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The Onion Market in Berne celebrates the citizens’ gratitude to Freiburg

Posted in Customs, Historical articles, History on Friday, 28 June 2013

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This edited article about Swiss customs originally appeared in Look and Learn issue number 307 published on 2 December 1967.

Berne, picture, image, illustration

Berne and the Bernese Alps, from the Enge

On the 14th May, 1405, a fire broke out in a small, wooden building in the centre of Berne, Switzerland. Fanned by a strong breeze, the flames spread rapidly through the densely packed wooden and stone buildings. Within a few hours some 550 dwellings had been destroyed and many more seriously damaged.

This was the greatest disaster Berne had suffered since its foundation in 1191. With despair in their hearts, the Bernese people started to clear away the rubble and charred wood, but they soon realised that this work, together with the task of rebuilding the town, would be more than they could cope with alone.

So when the people of the neighbouring canton of Freiburg offered to help the citizens of Berne, their assistance was gratefully accepted.

In the months that followed the fire, several hundred sturdy men from Freiburg worked shoulder-to-shoulder with the people of Berne in the reconstruction of the town. One benefit which arose from the fire was that the City Council took the opportunity to replan the town to provide better dwellings and more open space for roads, recreation and ventilation.

All the workers from Freiburg gave their services voluntarily and without payment. They also gave their word of honour to return all objects of value which they found to their rightful owners.

The people of Berne were so grateful for all this wonderful help that they granted their friends the right for all time to hold a market in Berne one day a year. The day chosen was the fourth Monday in November. This market has been held ever since the 15th century and, as onions seemed to be the chief commodity offered for sale, the title ‘Onion Market’ was soon adopted.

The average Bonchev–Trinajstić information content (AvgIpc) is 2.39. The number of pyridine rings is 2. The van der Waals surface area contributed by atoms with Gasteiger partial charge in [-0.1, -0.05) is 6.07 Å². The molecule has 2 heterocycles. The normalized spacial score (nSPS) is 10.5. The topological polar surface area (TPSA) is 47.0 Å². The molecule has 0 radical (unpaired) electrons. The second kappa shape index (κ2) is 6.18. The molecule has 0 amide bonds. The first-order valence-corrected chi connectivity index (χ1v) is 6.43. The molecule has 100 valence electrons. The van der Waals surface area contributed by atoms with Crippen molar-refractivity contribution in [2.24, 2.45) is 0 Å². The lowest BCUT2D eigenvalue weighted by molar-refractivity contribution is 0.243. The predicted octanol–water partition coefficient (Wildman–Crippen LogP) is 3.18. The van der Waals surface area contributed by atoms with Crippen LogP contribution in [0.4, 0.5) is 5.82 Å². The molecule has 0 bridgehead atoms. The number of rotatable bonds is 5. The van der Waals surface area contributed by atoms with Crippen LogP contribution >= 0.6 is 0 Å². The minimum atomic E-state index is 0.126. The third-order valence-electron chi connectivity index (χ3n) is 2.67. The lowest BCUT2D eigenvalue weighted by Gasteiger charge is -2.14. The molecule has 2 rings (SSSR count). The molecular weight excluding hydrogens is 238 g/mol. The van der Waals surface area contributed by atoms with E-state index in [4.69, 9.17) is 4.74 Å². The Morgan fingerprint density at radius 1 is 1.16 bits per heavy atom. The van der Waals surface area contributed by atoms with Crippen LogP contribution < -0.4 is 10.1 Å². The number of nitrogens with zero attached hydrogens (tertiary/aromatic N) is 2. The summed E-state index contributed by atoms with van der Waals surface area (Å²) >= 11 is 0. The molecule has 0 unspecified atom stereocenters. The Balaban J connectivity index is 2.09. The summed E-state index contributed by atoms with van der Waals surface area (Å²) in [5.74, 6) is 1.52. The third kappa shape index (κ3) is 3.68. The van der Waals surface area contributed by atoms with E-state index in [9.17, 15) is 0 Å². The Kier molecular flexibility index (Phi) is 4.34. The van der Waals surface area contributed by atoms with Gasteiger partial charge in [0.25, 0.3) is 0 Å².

In olden days there used to be what was known as the annual ‘March on Berne’ as peasants from the western part of the canton of Freiburg brought their products to Berne on heavily-laden, horse-drawn carts. During the Sunday immediately preceding the Market, the vegetables were piled up in the market square and covered with cloths and sacks.

Today there are about 350 stalls in the Onion Market. They are spread over three Squares and all along the tree-lined Bundesgasse.

In boxes and baskets and from the rails of the stalls, hundreds of tons of glistening, golden onions are offered for sale. Although times have changed, the Market remains very popular with Bernese housewives, and there are not many homes in the city without their traditional string of onions, some bundles of shallots and garlic and several pounds of nuts.

Over the years, the ‘Onion Market’ has grown into a popular festival. Towards evening, the young people of Berne gather near the Market. Streamers and confetti are thrown, and very soon everyone is wading ankle-deep in a sea of gaily coloured paper.

This custom, too, has an historical background, for until November, 1647, the market was declared open by a city official who rode from fountain to fountain and threw handfuls of walnuts into the crowds to attract their attention to his announcements. Nowadays, the newspaper has taken the place of the old-time official, but the custom of throwing something has remained.

In the evening, friends meet each other in one or other of the city’s many attractive restaurants where, naturally enough, onions, sausages and onion cakes are the most important items on the menus.

Groups of students, dressed as onions, go in procession with drummers and other musicians from restaurant to restaurant, reviving in song and verse local events of the past year.

Weeks in advance of the festival miniature onion markets can be seen in all the sweet shops of Berne. There are strings of marzipan onions and baskets full of marzipan vegetables for sale. These are not only popular with tourists. The Bernese people like to send them to their friends all over the world.

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